Researchers from the National Institute of Standards and Technology (NIST) and the U.S. Army Dugway (Utah) Proving Ground have developed reliable methods based on DNA analysis to assess the concentration and viability of anthrax spores after prolonged storage. The techniques and data are essential steps in developing a reliable reference standard for anthrax detection and decontamination.
Bacillus anthracis, the bacterium that causes anthrax, has been a centuries-old threat to human health. In 2001, it was used as a letter-borne terrorist weapon that killed five Americans. Since the tenacious bacterium can survive for decades in a stable spore state, the Department of Homeland Security (DHS) has been working with NIST to develop anthrax spore reference materials. These materials could be used as controls in laboratory studies of anthrax, to calibrate spore detection equipment and to assess the efficiency of spore decontamination methods.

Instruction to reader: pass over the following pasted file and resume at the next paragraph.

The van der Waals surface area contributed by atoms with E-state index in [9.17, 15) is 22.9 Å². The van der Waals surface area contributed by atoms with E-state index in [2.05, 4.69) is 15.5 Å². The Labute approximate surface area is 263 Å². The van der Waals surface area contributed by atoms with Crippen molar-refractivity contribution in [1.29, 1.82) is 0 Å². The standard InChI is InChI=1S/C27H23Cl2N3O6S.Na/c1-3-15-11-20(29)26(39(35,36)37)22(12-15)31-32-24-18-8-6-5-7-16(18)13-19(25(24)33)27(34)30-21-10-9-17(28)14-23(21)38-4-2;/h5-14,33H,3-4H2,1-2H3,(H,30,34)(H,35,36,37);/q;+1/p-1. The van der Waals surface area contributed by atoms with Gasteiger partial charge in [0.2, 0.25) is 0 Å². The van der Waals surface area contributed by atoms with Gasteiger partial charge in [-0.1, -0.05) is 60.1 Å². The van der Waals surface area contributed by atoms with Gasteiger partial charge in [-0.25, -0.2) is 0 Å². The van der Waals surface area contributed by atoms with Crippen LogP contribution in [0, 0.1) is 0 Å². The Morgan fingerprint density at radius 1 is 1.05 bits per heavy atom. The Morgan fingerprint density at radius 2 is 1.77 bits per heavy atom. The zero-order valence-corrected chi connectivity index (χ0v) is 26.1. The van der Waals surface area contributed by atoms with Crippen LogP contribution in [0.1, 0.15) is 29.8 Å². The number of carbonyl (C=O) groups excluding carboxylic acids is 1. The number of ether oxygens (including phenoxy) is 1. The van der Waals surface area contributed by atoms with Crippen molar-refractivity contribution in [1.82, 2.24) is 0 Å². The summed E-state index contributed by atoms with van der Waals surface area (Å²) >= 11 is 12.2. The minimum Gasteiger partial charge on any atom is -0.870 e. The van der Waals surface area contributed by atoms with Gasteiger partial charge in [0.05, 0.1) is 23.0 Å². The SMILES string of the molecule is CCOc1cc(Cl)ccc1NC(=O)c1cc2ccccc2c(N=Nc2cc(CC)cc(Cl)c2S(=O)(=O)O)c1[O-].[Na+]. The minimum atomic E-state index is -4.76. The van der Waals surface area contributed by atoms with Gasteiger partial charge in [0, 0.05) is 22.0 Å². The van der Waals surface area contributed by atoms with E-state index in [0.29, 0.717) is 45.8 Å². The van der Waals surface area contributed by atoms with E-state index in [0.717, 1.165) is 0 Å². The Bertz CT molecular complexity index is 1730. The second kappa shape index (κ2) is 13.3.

Because sample stability is a key requirement for reference materials, NIST and Army researchers recently compared different methods for measuring the concentration, biological activity and stability of laboratory-grade Bacillus anthracis spores under different storage conditions. Bacillus anthracis (Sterne), a harmless vaccine strain, was used in the study. The results of the research will be published in an upcoming issue of the Journal of Applied Microbiology.*
Working with samples that had been stored up to 2 1/2 years, the research team used two classic microbiological techniques to quantify the Bacillus anthracis concentrations: counting spores under a microscope and counting the bacterial colonies that grow after the spores are spread on a nutrient surface and germinate. The latter yields valuable data on the biological activity of the samples; however, only viable cells are counted and counts may be underestimated if cell clumping occurs. A better approach is to measure the amount of gen
|Contact: Michael E. Newman|
National Institute of Standards and Technology (NIST)